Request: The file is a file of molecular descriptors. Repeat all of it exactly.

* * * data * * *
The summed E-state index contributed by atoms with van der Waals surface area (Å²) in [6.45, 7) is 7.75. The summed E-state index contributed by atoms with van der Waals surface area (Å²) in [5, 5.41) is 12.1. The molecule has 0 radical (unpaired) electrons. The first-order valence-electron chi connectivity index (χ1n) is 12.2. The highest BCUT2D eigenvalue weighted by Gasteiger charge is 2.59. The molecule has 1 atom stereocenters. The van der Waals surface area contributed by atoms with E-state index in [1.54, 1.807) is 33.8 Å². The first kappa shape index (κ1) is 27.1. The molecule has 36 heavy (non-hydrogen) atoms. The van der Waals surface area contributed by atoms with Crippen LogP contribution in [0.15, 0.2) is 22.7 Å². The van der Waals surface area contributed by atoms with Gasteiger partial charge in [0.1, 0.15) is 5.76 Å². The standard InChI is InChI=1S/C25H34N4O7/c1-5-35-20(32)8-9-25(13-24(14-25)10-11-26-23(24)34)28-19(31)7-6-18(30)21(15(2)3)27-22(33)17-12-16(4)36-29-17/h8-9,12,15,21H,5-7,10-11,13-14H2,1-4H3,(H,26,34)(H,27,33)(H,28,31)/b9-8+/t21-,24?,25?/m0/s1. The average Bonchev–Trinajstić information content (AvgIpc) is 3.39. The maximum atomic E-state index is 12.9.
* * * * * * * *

The summed E-state index contributed by atoms with van der Waals surface area (Å²) in [6.45, 7) is 7.75. The summed E-state index contributed by atoms with van der Waals surface area (Å²) in [5, 5.41) is 12.1. The molecule has 0 radical (unpaired) electrons. The first-order valence-electron chi connectivity index (χ1n) is 12.2. The highest BCUT2D eigenvalue weighted by Gasteiger charge is 2.59. The molecule has 1 atom stereocenters. The van der Waals surface area contributed by atoms with E-state index in [1.54, 1.807) is 33.8 Å². The first kappa shape index (κ1) is 27.1. The molecule has 36 heavy (non-hydrogen) atoms. The van der Waals surface area contributed by atoms with Crippen LogP contribution in [0.15, 0.2) is 22.7 Å². The van der Waals surface area contributed by atoms with Gasteiger partial charge in [0.1, 0.15) is 5.76 Å². The standard InChI is InChI=1S/C25H34N4O7/c1-5-35-20(32)8-9-25(13-24(14-25)10-11-26-23(24)34)28-19(31)7-6-18(30)21(15(2)3)27-22(33)17-12-16(4)36-29-17/h8-9,12,15,21H,5-7,10-11,13-14H2,1-4H3,(H,26,34)(H,27,33)(H,28,31)/b9-8+/t21-,24?,25?/m0/s1. The average Bonchev–Trinajstić information content (AvgIpc) is 3.39. The maximum atomic E-state index is 12.9.